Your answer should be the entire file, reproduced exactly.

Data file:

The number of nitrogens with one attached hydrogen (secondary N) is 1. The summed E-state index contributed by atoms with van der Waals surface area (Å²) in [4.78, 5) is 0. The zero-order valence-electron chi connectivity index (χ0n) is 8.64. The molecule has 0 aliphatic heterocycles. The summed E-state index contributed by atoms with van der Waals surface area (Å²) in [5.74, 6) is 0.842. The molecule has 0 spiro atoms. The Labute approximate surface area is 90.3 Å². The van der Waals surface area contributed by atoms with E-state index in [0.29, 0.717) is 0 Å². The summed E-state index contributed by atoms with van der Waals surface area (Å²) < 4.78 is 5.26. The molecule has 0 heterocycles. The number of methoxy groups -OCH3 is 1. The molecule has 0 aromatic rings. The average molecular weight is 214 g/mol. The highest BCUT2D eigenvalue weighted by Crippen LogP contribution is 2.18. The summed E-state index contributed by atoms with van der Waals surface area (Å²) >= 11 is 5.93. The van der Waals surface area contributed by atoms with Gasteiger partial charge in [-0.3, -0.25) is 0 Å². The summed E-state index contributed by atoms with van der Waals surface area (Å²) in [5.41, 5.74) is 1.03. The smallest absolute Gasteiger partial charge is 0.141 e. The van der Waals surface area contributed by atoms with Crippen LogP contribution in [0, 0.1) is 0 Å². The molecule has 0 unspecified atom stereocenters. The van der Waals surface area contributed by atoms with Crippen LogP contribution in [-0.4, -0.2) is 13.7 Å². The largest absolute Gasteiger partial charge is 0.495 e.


The number of nitrogens with one attached hydrogen (secondary N) is 1. The summed E-state index contributed by atoms with van der Waals surface area (Å²) in [4.78, 5) is 0. The zero-order valence-electron chi connectivity index (χ0n) is 8.64. The molecule has 0 aliphatic heterocycles. The summed E-state index contributed by atoms with van der Waals surface area (Å²) in [5.74, 6) is 0.842. The molecule has 0 spiro atoms. The Labute approximate surface area is 90.3 Å². The van der Waals surface area contributed by atoms with E-state index in [0.29, 0.717) is 0 Å². The summed E-state index contributed by atoms with van der Waals surface area (Å²) < 4.78 is 5.26. The molecule has 0 heterocycles. The number of methoxy groups -OCH3 is 1. The molecule has 0 aromatic rings. The average molecular weight is 214 g/mol. The highest BCUT2D eigenvalue weighted by Crippen LogP contribution is 2.18. The summed E-state index contributed by atoms with van der Waals surface area (Å²) >= 11 is 5.93. The van der Waals surface area contributed by atoms with Gasteiger partial charge in [-0.3, -0.25) is 0 Å². The summed E-state index contributed by atoms with van der Waals surface area (Å²) in [5.41, 5.74) is 1.03. The smallest absolute Gasteiger partial charge is 0.141 e. The van der Waals surface area contributed by atoms with Crippen LogP contribution in [0, 0.1) is 0 Å². The molecule has 0 unspecified atom stereocenters. The van der Waals surface area contributed by atoms with Crippen LogP contribution in [-0.4, -0.2) is 13.7 Å². The largest absolute Gasteiger partial charge is 0.495 e.